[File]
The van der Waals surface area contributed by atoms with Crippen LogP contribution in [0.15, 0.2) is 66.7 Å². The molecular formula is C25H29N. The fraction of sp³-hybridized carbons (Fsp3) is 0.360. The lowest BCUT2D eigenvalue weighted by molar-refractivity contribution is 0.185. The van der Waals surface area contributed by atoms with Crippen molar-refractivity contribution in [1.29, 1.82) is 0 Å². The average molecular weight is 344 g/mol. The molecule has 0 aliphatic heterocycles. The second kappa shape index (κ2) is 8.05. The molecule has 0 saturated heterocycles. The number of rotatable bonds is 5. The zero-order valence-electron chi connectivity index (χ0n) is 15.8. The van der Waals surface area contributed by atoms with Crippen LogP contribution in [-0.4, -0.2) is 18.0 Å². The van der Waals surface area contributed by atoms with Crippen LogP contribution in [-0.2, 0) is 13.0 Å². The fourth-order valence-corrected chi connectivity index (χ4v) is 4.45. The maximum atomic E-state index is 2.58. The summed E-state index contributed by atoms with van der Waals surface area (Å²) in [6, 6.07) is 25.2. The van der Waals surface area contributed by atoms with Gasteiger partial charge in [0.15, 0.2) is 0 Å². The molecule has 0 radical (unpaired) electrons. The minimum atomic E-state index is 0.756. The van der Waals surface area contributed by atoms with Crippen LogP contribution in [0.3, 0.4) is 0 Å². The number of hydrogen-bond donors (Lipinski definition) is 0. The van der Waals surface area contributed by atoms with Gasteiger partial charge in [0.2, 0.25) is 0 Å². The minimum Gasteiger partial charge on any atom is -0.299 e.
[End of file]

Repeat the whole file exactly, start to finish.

The van der Waals surface area contributed by atoms with Crippen LogP contribution in [0.15, 0.2) is 66.7 Å². The molecular formula is C25H29N. The fraction of sp³-hybridized carbons (Fsp3) is 0.360. The lowest BCUT2D eigenvalue weighted by molar-refractivity contribution is 0.185. The van der Waals surface area contributed by atoms with Crippen molar-refractivity contribution in [1.29, 1.82) is 0 Å². The average molecular weight is 344 g/mol. The molecule has 0 aliphatic heterocycles. The second kappa shape index (κ2) is 8.05. The molecule has 0 saturated heterocycles. The number of rotatable bonds is 5. The zero-order valence-electron chi connectivity index (χ0n) is 15.8. The van der Waals surface area contributed by atoms with Crippen LogP contribution in [-0.4, -0.2) is 18.0 Å². The van der Waals surface area contributed by atoms with Crippen LogP contribution in [-0.2, 0) is 13.0 Å². The fourth-order valence-corrected chi connectivity index (χ4v) is 4.45. The maximum atomic E-state index is 2.58. The summed E-state index contributed by atoms with van der Waals surface area (Å²) in [6, 6.07) is 25.2. The van der Waals surface area contributed by atoms with Gasteiger partial charge in [0.15, 0.2) is 0 Å². The molecule has 0 radical (unpaired) electrons. The minimum atomic E-state index is 0.756. The van der Waals surface area contributed by atoms with Crippen LogP contribution in [0.3, 0.4) is 0 Å². The number of hydrogen-bond donors (Lipinski definition) is 0. The van der Waals surface area contributed by atoms with Gasteiger partial charge in [0.2, 0.25) is 0 Å². The minimum Gasteiger partial charge on any atom is -0.299 e.